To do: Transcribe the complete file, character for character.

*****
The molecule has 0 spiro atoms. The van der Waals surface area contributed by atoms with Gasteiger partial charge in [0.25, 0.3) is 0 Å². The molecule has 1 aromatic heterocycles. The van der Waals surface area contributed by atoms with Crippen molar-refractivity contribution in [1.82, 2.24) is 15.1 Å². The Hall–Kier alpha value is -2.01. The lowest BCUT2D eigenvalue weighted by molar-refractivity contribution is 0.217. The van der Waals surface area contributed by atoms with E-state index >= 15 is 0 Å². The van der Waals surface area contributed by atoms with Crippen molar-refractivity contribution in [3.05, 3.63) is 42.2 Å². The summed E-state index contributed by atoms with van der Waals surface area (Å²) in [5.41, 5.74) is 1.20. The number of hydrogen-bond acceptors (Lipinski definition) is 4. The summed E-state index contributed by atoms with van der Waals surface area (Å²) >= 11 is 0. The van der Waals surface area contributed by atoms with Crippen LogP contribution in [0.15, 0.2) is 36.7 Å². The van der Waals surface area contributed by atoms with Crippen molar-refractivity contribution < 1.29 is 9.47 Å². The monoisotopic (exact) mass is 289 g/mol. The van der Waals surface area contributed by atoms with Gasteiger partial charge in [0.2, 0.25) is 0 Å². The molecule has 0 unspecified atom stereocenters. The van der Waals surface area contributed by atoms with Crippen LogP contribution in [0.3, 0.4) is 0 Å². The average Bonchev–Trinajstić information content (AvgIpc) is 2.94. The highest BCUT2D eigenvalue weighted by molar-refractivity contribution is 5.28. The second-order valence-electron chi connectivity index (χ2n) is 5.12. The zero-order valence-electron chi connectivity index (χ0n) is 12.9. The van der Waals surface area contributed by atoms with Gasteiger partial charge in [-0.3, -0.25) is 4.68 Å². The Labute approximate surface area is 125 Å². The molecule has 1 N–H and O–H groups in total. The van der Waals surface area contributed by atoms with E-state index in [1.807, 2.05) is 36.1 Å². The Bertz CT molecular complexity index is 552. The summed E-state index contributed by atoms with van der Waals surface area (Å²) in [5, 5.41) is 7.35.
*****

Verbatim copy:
The molecule has 0 spiro atoms. The van der Waals surface area contributed by atoms with Gasteiger partial charge in [0.25, 0.3) is 0 Å². The molecule has 1 aromatic heterocycles. The van der Waals surface area contributed by atoms with Crippen molar-refractivity contribution in [1.82, 2.24) is 15.1 Å². The Hall–Kier alpha value is -2.01. The lowest BCUT2D eigenvalue weighted by molar-refractivity contribution is 0.217. The van der Waals surface area contributed by atoms with E-state index >= 15 is 0 Å². The van der Waals surface area contributed by atoms with Crippen molar-refractivity contribution in [3.05, 3.63) is 42.2 Å². The summed E-state index contributed by atoms with van der Waals surface area (Å²) in [5.41, 5.74) is 1.20. The number of hydrogen-bond acceptors (Lipinski definition) is 4. The summed E-state index contributed by atoms with van der Waals surface area (Å²) >= 11 is 0. The van der Waals surface area contributed by atoms with Crippen LogP contribution in [0.15, 0.2) is 36.7 Å². The van der Waals surface area contributed by atoms with Crippen molar-refractivity contribution < 1.29 is 9.47 Å². The monoisotopic (exact) mass is 289 g/mol. The van der Waals surface area contributed by atoms with Gasteiger partial charge in [0.2, 0.25) is 0 Å². The molecule has 0 unspecified atom stereocenters. The van der Waals surface area contributed by atoms with Crippen LogP contribution in [0.3, 0.4) is 0 Å². The average Bonchev–Trinajstić information content (AvgIpc) is 2.94. The highest BCUT2D eigenvalue weighted by molar-refractivity contribution is 5.28. The second-order valence-electron chi connectivity index (χ2n) is 5.12. The zero-order valence-electron chi connectivity index (χ0n) is 12.9. The van der Waals surface area contributed by atoms with Gasteiger partial charge in [-0.3, -0.25) is 4.68 Å². The Labute approximate surface area is 125 Å². The molecule has 1 N–H and O–H groups in total. The van der Waals surface area contributed by atoms with E-state index in [1.807, 2.05) is 36.1 Å². The Bertz CT molecular complexity index is 552. The summed E-state index contributed by atoms with van der Waals surface area (Å²) in [5, 5.41) is 7.35.